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Waiting for the Rose Parade, crowds hear Gospel’s call


PASADENA, Calif. (BP)–Sitting along Colorado Boulevard about 12 hours before the start of the 2006 Rose Parade, Laurence Rocha had nothing better to do than hear the Gospel and watch a mime group perform to songs depicting the death and resurrection of Christ.

“I’m just sitting and watching football on my little TV,” said Rocha, who had heard an announcement over a hand-held megaphone to see the performance in front of a Pasadena pizza shop a few yards away from where he had set up for the night. “There is no other entertainment.”

That is exactly what Martin Davis, in his 11th year heading up the annual outreach, wants to hear.

Davis, two mime teams and more than 50 other volunteers joined together to spread the Gospel to a captive audience Dec. 31.

Amid the pink and green silly string being sprayed and marshmallows being thrown into the streets, thousands of people heard that Jesus loves them and that He died for them.

As a result five people prayed to follow Christ and many others heard the Good News for the first time.


“God’s doing things we don’t see,” Davis said.

Last year, one of the mime teams from San Diego was contacted in April by a man who had just given his heart to God.

“He told them he had started his process to Christ when he saw them perform at the Rose Parade several months earlier,” said Davis, a member of the San Diego-area Shadow Mountain Baptist Church and of the SBC Executive Committee. “Sometimes we don’t know what seeds are being planted.”

The two mime teams performed five times each at different locations from early evening to about 9 p.m., using various songs to show the death, life and resurrection of Christ.

Both teams are comprised of homeschooled teens who are part of Action Impact Mission, a national mime ministry.

“This is a really encouraging and uplifting ministry because we can reach thousands of people in three to four hours,” said Kim Doemmer, head of a team from Apple Valley, Calif., who brought 12 of their 22 members to Pasadena. “Last year we had a guy follow us on his bike to each stop we made along the parade route and at the end he prayed to receive Christ.” This is the fourth year for the Apple Valley troupe to participate in the Rose Parade ministry.

The teams find an open spot, like a parking lot or a car dealership, and gather a crowd by using a megaphone to advertise their performance.

Each year, the crowds expect to see the mimes. “They ask for more,” said Linda Stafford, head of the San Diego troupe that brings a team each year. “[The crowd] really appreciate the entertainment. We get people who are crying at the end, saying thank you.”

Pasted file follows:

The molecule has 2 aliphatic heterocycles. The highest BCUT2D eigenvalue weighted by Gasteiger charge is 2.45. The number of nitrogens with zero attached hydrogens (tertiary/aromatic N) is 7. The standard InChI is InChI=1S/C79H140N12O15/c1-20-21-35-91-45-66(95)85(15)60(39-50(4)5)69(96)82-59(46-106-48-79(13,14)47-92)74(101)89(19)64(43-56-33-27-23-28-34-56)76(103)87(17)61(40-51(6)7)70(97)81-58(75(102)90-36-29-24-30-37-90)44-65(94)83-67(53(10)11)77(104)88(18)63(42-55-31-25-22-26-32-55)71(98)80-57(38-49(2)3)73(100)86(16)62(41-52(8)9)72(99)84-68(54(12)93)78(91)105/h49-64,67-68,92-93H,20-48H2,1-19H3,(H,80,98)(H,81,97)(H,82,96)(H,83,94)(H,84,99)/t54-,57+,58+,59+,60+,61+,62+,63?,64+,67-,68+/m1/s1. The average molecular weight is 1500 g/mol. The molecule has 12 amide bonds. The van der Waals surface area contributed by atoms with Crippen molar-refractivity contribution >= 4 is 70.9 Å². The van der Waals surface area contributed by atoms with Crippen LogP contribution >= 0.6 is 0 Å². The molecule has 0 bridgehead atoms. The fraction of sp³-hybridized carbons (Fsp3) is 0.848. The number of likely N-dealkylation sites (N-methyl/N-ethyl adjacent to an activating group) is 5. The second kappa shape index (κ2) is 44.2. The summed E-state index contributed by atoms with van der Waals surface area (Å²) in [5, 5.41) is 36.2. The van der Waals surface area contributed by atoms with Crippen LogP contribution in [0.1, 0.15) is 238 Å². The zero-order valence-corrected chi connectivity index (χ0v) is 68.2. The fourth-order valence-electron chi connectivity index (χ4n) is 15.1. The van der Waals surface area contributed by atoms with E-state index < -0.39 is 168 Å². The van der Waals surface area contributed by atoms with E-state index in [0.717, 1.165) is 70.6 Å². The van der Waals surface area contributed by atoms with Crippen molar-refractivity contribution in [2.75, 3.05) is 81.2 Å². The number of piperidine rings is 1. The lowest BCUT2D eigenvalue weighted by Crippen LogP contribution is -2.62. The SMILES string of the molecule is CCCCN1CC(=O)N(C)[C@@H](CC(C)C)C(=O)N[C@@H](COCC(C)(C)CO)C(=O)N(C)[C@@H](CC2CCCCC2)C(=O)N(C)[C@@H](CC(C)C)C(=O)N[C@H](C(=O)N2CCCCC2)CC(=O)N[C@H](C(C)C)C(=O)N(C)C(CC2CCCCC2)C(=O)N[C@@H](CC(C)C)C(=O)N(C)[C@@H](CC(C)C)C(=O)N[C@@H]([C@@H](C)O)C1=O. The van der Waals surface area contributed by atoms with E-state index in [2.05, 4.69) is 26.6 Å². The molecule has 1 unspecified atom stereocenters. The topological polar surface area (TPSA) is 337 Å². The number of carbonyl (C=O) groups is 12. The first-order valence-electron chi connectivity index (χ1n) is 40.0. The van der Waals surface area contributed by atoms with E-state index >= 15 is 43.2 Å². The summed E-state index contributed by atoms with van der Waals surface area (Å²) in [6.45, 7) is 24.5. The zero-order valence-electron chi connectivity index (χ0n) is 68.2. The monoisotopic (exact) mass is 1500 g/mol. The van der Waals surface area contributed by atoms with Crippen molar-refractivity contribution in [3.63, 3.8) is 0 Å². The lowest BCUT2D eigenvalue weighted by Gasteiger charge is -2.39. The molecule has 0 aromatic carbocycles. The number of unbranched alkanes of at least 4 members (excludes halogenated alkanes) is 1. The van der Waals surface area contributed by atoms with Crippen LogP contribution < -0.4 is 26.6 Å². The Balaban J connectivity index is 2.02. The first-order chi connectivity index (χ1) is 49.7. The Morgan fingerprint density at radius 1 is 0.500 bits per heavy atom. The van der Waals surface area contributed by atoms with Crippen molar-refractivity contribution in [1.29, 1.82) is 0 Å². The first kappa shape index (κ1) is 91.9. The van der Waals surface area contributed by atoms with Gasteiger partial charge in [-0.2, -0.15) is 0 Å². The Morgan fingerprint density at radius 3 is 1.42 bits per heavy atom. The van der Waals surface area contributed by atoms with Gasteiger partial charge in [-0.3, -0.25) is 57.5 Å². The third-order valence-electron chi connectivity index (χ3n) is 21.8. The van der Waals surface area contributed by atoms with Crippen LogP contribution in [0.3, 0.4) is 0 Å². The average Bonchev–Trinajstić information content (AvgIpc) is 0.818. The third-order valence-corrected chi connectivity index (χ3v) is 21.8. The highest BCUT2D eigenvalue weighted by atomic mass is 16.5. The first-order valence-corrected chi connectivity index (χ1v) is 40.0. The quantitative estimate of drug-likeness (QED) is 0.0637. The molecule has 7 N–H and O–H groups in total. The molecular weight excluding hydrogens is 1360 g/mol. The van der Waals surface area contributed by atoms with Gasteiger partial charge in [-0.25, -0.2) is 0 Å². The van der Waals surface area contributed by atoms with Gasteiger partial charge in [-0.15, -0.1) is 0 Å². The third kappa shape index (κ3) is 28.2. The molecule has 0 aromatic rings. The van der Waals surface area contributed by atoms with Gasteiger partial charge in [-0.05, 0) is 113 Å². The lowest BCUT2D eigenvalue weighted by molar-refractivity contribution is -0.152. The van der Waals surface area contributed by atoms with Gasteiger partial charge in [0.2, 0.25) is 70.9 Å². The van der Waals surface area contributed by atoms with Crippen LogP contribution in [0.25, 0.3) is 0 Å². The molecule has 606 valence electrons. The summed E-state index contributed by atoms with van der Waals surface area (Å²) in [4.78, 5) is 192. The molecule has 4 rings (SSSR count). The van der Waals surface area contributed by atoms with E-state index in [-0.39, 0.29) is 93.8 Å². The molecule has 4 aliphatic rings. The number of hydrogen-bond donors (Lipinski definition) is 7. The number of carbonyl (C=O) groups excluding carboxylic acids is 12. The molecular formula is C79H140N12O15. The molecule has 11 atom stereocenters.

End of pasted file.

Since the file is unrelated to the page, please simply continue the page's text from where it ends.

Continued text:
Best of all, for Stafford, is seeing little kids line up to watch.

“I know they are all hearing the name of Jesus and sometime in their life they will remember His name again,” she said.

In addition to the mime teams, 50-plus volunteers from three Calvary Chapel churches distributed tracts and brochures Davis printed with the order of the parade, how to get connected to a Southern Baptist church and the steps to becoming a Christian.

In the past, Davis has printed 5,000 items but this year he brought 7,500 and all were given out.

The parking lot of Calvary Chapel of Pasadena on Colorado Boulevard is the home base for the Rose Parade outreach.

The mime troupes and volunteers set up tents and trailers beginning about 2:30 p.m. on New Year’s Eve to warm up by a fire pit throughout the night or grab a cup of coffee or drinks until they get up to go watch the parade together the next morning at 8 a.m.

“I love this ministry,” said Debbie Trim of San Diego, who has been involved for the past 11 years. “I used to be so shy at first and now I am the one sharing the Gospel over the bullhorn.”

Angel Hernandez, 18, of Calvary Chapel Ranch Cucamonga, helped distribute oversized 100 dollar-bill tracts to Rose Parade watchers.

“It’s pretty fun,” he said. “We’re planting a seed and Jesus will water it and grow it. It’s something productive I can do on New Year’s Eve instead of being at home.”

The church brought about 25 junior high and high school students to help pass out the tracts.

“It was very scary for me,” said Daniela Alvarez, 14. “I almost didn’t come because I was so scared, but then I thought I’d give it a try and it wasn’t so bad.”

This was the first year the church has volunteered at the event but Rod Youngblood, leader of the Rancho Cucamonga junior high ministry, hopes to be back next year. “When I tell the other junior highers how fun this was, we’ll have double the amount next year,” Youngblood said. “This is what the Bible teaches and we get to share our faith. It doesn’t get much better than this.”

For the past nine years before the parade festivities begin, Davis and Trim have volunteered to help build one of the Rose Parade’s floats to gain an avenue of witness as they put the petals on.

“We have been witnessing to a florist we’ve worked with for nine years and now he asks for us,” Davis said. “We only see him for a couple days a year, but he no longer cusses in front of us; he prays before meals with us and now attends a church. He’s no longer the same guy who we met nine years ago.

“I have no doubt he knows how to get to heaven.”

Davis has no plans to stop the ministry event to the million-plus people from around the world who attend the Rose Parade each year.

“I wouldn’t be anywhere else on New Year’s Eve.”